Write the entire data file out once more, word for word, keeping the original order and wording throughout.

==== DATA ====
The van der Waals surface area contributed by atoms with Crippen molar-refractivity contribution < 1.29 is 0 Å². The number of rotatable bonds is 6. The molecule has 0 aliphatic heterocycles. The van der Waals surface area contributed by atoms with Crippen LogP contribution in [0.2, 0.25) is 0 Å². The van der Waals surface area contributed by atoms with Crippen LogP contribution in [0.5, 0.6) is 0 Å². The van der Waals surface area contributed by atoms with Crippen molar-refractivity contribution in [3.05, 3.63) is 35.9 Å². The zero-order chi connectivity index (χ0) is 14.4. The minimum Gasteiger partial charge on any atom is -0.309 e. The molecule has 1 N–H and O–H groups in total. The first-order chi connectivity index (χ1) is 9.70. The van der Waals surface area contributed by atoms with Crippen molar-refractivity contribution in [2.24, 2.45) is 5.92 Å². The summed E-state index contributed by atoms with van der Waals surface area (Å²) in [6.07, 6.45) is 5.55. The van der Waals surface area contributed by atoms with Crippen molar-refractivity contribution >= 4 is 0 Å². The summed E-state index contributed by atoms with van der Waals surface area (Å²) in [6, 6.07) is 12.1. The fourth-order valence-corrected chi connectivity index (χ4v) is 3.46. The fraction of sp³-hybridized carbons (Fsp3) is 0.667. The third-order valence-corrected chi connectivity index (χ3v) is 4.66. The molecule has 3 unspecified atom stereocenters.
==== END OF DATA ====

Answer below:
The van der Waals surface area contributed by atoms with Crippen molar-refractivity contribution < 1.29 is 0 Å². The number of rotatable bonds is 6. The molecule has 0 aliphatic heterocycles. The van der Waals surface area contributed by atoms with Crippen LogP contribution in [0.2, 0.25) is 0 Å². The van der Waals surface area contributed by atoms with Crippen LogP contribution in [0.5, 0.6) is 0 Å². The van der Waals surface area contributed by atoms with Crippen molar-refractivity contribution in [3.05, 3.63) is 35.9 Å². The zero-order chi connectivity index (χ0) is 14.4. The minimum Gasteiger partial charge on any atom is -0.309 e. The molecule has 1 N–H and O–H groups in total. The first-order chi connectivity index (χ1) is 9.70. The van der Waals surface area contributed by atoms with Crippen molar-refractivity contribution in [2.24, 2.45) is 5.92 Å². The summed E-state index contributed by atoms with van der Waals surface area (Å²) in [6.07, 6.45) is 5.55. The van der Waals surface area contributed by atoms with Crippen molar-refractivity contribution >= 4 is 0 Å². The summed E-state index contributed by atoms with van der Waals surface area (Å²) in [6, 6.07) is 12.1. The fourth-order valence-corrected chi connectivity index (χ4v) is 3.46. The fraction of sp³-hybridized carbons (Fsp3) is 0.667. The third-order valence-corrected chi connectivity index (χ3v) is 4.66. The molecule has 3 unspecified atom stereocenters.